The intent is to give trainees a caloric boost before they head out to rigorous morning PT before breakfast; but that only works if they’re eating what’s provided.
Rct. Thomas Minnick Jr., Platoon 1014, Bravo Company, 1st Recruit Training Battalion, lifts a 30-pound ammunition can during his combat fitness test Feb. 11, 2014, at Marine Corps Recruit Depot Parris Island, S.C.
(U.S. Marine Corps photo by Cpl. Octavia Davis)
“If you’re not consuming it, it becomes really nutrient-dense trash,” Holladay said.
The survey uses a Likert scale with ratings from one to five, inviting officer candidates to indicate what they are most likely to eat and most likely to discard. Feedback will be collected through the end of October, giving officials a 95% confidence rate in the results.
From there, the feedback will be used to design future nutrition packs. Holladay noted that tastes and preferences change over time with new generations of recruits, and the survey allows officials to stay current on popular items.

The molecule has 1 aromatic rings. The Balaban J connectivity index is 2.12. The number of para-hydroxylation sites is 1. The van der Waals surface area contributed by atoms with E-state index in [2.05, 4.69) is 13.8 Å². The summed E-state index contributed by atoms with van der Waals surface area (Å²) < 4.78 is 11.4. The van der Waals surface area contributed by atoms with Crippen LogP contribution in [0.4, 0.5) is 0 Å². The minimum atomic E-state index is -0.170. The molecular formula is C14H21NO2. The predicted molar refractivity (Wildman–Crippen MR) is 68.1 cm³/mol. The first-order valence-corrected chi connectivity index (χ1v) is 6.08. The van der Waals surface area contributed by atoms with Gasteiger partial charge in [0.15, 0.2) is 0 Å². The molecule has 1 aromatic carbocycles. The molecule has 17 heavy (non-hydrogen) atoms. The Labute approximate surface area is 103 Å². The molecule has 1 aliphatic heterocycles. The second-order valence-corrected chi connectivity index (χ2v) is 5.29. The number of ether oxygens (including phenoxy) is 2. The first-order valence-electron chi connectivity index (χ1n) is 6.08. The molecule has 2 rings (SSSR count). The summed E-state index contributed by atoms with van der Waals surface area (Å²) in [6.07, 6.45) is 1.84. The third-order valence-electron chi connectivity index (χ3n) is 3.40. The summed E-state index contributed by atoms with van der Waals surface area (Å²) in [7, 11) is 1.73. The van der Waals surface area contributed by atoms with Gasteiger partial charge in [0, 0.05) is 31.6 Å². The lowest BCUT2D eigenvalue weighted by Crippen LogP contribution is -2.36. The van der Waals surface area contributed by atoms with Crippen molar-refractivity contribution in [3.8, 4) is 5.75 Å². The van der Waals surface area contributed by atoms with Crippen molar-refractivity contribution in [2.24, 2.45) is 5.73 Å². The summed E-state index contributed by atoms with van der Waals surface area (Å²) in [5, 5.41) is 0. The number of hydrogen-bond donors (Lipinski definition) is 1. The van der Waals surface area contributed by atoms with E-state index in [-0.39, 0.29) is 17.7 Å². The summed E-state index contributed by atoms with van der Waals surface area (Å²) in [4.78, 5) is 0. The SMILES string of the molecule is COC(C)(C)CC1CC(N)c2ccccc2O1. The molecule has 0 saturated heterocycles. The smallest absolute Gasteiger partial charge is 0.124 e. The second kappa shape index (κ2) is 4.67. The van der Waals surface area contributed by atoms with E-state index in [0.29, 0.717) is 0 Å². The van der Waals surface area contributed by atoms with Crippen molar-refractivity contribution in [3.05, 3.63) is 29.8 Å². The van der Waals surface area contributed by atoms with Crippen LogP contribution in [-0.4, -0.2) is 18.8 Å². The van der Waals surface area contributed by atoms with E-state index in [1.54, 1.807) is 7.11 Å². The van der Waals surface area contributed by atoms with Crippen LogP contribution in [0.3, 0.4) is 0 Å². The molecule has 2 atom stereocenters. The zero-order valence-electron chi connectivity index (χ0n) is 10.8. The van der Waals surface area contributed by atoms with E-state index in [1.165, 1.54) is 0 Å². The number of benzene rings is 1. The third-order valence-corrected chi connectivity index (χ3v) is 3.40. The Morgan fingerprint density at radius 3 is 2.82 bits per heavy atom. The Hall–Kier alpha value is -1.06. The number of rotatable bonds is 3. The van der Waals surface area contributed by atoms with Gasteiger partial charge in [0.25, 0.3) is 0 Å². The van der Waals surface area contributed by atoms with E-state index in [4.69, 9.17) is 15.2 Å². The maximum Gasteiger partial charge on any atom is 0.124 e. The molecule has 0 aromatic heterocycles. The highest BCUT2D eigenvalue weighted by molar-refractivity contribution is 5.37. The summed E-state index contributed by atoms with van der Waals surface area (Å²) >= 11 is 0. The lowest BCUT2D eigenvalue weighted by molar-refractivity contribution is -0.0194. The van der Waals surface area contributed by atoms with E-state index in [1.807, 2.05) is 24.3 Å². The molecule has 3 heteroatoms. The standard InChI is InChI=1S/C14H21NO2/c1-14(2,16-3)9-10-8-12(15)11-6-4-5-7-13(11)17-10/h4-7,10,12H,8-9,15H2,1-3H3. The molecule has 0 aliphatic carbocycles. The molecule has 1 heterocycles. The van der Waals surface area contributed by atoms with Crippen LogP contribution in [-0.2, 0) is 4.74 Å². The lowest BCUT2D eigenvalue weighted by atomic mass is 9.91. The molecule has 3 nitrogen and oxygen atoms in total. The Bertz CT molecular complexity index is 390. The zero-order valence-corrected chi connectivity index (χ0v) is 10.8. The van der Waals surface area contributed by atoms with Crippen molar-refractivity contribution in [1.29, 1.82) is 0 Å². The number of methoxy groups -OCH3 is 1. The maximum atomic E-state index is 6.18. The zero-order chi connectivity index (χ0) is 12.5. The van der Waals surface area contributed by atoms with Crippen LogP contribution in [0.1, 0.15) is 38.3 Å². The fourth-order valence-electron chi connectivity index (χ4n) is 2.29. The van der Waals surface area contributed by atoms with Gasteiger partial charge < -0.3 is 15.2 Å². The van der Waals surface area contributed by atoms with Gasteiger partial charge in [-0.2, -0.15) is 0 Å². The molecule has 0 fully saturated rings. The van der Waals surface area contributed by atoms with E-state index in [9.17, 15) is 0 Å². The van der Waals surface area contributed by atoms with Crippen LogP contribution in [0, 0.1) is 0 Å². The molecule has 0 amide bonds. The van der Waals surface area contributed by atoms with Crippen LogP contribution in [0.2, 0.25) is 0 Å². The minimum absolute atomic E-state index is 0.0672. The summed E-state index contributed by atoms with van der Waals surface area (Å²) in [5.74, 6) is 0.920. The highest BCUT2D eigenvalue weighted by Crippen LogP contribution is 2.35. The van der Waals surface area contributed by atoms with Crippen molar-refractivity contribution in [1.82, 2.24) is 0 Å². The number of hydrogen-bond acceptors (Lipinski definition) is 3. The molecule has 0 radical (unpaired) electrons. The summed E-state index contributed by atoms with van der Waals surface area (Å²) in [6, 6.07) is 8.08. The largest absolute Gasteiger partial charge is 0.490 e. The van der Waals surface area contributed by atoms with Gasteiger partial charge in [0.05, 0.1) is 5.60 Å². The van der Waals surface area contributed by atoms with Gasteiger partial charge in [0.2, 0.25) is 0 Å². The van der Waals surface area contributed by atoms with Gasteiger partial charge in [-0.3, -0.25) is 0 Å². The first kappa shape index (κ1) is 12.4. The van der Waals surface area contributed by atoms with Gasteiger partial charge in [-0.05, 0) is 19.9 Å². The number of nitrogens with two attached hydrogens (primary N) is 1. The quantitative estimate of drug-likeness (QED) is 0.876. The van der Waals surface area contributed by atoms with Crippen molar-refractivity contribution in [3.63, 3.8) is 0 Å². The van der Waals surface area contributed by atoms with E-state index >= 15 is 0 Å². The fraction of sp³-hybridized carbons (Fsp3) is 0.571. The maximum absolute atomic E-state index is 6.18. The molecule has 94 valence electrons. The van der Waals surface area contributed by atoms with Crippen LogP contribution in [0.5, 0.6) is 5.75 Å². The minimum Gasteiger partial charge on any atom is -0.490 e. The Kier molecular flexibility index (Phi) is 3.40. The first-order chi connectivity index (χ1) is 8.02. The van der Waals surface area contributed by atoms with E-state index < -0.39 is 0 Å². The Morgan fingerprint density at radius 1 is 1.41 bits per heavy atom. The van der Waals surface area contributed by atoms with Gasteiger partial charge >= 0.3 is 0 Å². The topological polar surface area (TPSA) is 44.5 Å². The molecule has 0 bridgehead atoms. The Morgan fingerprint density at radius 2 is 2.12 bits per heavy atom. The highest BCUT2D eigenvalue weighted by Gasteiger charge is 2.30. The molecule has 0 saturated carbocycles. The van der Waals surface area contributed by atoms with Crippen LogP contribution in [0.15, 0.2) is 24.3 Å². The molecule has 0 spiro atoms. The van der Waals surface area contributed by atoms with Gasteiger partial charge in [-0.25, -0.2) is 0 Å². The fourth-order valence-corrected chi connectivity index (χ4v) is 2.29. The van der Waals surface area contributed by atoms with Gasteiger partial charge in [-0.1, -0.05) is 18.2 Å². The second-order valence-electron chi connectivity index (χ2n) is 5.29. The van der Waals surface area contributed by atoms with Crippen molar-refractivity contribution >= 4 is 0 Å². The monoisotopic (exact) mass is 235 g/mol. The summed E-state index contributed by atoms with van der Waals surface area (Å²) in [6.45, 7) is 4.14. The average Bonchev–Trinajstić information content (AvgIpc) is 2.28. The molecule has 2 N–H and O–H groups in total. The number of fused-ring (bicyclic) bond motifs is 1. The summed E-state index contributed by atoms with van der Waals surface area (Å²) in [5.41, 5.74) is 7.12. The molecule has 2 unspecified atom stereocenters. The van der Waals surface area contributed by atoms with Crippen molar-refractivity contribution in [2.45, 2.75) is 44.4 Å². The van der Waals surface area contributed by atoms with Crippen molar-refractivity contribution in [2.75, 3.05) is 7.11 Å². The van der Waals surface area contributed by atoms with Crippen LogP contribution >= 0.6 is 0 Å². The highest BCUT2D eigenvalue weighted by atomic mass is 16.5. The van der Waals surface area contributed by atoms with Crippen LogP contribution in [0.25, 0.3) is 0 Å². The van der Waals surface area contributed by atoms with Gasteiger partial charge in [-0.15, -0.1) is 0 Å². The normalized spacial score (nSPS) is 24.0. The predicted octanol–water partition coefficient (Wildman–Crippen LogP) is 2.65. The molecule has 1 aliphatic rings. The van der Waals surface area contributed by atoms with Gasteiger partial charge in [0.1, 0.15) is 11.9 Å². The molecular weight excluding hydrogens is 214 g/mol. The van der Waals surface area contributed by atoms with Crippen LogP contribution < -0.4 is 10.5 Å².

The rollout of performance nutrition packs at entry-level training, following a pilot program in fiscal 2016, mirrors efforts by other services to make sure trainees aren’t limited by chow hall meal times when it comes to fueling up.
The Marine Corps dispenses roughly 1,500 of the packs each month at OCS and the two recruit depots in Parris Island, South Carolina and San Diego, Holladay said.
This article originally appeared on Military.com. Follow @militarydotcom on Twitter.
As the citizens of the United States begin to line up at stores to stockpile items to prepare for possible quarantine, medical professionals are advising people to stop panicking. While the seriousness of the coronavirus or COVID-19 cannot be minimized, a mass panic is unnecessary and causing more harm than good. Air Force Capt. Dr. Phillip Mailloux stationed at Scott Air Force Base went on record to discuss the virus and the military’s response to the declared pandemic.
Dr. Mailloux shared that the focus is on force health protection. Although the importance of the mission isn’t understated, ultimately, everyone’s safety is a top priority. This includes ensuring that everyone has the most up to date information to remain safe and healthy.